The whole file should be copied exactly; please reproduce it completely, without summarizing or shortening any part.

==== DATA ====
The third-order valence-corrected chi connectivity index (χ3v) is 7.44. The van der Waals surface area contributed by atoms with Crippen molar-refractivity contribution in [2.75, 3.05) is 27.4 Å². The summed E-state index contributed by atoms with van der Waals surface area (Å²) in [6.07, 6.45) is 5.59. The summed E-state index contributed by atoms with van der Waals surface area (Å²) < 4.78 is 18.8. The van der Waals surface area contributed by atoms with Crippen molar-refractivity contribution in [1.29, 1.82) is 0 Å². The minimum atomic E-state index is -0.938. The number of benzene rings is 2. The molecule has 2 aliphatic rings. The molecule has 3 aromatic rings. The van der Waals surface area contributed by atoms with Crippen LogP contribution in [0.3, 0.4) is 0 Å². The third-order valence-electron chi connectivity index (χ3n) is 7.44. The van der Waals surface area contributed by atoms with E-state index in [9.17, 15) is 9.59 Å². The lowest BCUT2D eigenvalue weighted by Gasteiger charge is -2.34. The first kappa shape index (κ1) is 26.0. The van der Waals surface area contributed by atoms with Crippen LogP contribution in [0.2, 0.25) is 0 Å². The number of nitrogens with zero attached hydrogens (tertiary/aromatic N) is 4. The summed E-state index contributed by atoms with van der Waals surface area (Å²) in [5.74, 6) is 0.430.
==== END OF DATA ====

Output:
The third-order valence-corrected chi connectivity index (χ3v) is 7.44. The van der Waals surface area contributed by atoms with Crippen molar-refractivity contribution in [2.75, 3.05) is 27.4 Å². The summed E-state index contributed by atoms with van der Waals surface area (Å²) in [6.07, 6.45) is 5.59. The summed E-state index contributed by atoms with van der Waals surface area (Å²) < 4.78 is 18.8. The van der Waals surface area contributed by atoms with Crippen molar-refractivity contribution in [1.29, 1.82) is 0 Å². The minimum atomic E-state index is -0.938. The number of benzene rings is 2. The molecule has 2 aliphatic rings. The molecule has 3 aromatic rings. The van der Waals surface area contributed by atoms with Crippen LogP contribution in [0.3, 0.4) is 0 Å². The third-order valence-electron chi connectivity index (χ3n) is 7.44. The van der Waals surface area contributed by atoms with E-state index in [9.17, 15) is 9.59 Å². The lowest BCUT2D eigenvalue weighted by Gasteiger charge is -2.34. The first kappa shape index (κ1) is 26.0. The van der Waals surface area contributed by atoms with Crippen LogP contribution in [0.2, 0.25) is 0 Å². The number of nitrogens with zero attached hydrogens (tertiary/aromatic N) is 4. The summed E-state index contributed by atoms with van der Waals surface area (Å²) in [5.74, 6) is 0.430.